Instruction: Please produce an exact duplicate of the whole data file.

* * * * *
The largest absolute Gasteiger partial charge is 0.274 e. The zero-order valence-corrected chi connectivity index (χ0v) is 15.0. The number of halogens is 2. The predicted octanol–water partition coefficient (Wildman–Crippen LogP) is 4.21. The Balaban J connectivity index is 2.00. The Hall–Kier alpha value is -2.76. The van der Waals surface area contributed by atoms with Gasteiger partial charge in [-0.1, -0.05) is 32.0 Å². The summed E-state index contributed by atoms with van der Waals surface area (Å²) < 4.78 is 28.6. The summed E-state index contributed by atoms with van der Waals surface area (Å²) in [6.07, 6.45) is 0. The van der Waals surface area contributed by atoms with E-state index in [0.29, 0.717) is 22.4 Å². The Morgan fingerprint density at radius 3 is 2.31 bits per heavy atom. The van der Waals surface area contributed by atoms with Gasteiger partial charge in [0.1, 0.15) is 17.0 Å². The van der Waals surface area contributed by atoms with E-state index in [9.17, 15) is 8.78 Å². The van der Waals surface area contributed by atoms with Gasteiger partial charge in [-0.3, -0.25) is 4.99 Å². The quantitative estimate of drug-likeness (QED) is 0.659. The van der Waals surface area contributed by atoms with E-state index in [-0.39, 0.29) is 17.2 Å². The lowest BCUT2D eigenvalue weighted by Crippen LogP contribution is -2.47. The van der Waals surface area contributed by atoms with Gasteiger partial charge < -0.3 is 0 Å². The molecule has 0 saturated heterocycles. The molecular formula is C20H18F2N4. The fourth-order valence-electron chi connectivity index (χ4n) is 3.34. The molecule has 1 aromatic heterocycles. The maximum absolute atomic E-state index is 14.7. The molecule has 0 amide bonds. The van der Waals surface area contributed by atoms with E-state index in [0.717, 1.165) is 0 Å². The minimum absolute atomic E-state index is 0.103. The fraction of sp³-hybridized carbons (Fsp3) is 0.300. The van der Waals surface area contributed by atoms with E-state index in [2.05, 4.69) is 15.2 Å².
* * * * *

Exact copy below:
The largest absolute Gasteiger partial charge is 0.274 e. The zero-order valence-corrected chi connectivity index (χ0v) is 15.0. The number of halogens is 2. The predicted octanol–water partition coefficient (Wildman–Crippen LogP) is 4.21. The Balaban J connectivity index is 2.00. The Hall–Kier alpha value is -2.76. The van der Waals surface area contributed by atoms with Gasteiger partial charge in [-0.1, -0.05) is 32.0 Å². The summed E-state index contributed by atoms with van der Waals surface area (Å²) < 4.78 is 28.6. The summed E-state index contributed by atoms with van der Waals surface area (Å²) in [6.07, 6.45) is 0. The van der Waals surface area contributed by atoms with E-state index in [0.29, 0.717) is 22.4 Å². The Morgan fingerprint density at radius 3 is 2.31 bits per heavy atom. The van der Waals surface area contributed by atoms with Gasteiger partial charge in [0.1, 0.15) is 17.0 Å². The van der Waals surface area contributed by atoms with E-state index in [9.17, 15) is 8.78 Å². The van der Waals surface area contributed by atoms with Gasteiger partial charge in [-0.3, -0.25) is 4.99 Å². The quantitative estimate of drug-likeness (QED) is 0.659. The van der Waals surface area contributed by atoms with E-state index in [-0.39, 0.29) is 17.2 Å². The lowest BCUT2D eigenvalue weighted by Crippen LogP contribution is -2.47. The van der Waals surface area contributed by atoms with Gasteiger partial charge < -0.3 is 0 Å². The molecule has 0 saturated heterocycles. The molecular formula is C20H18F2N4. The fourth-order valence-electron chi connectivity index (χ4n) is 3.34. The molecule has 1 aromatic heterocycles. The maximum absolute atomic E-state index is 14.7. The molecule has 0 amide bonds. The van der Waals surface area contributed by atoms with E-state index in [0.717, 1.165) is 0 Å². The minimum absolute atomic E-state index is 0.103. The fraction of sp³-hybridized carbons (Fsp3) is 0.300. The van der Waals surface area contributed by atoms with E-state index in [2.05, 4.69) is 15.2 Å².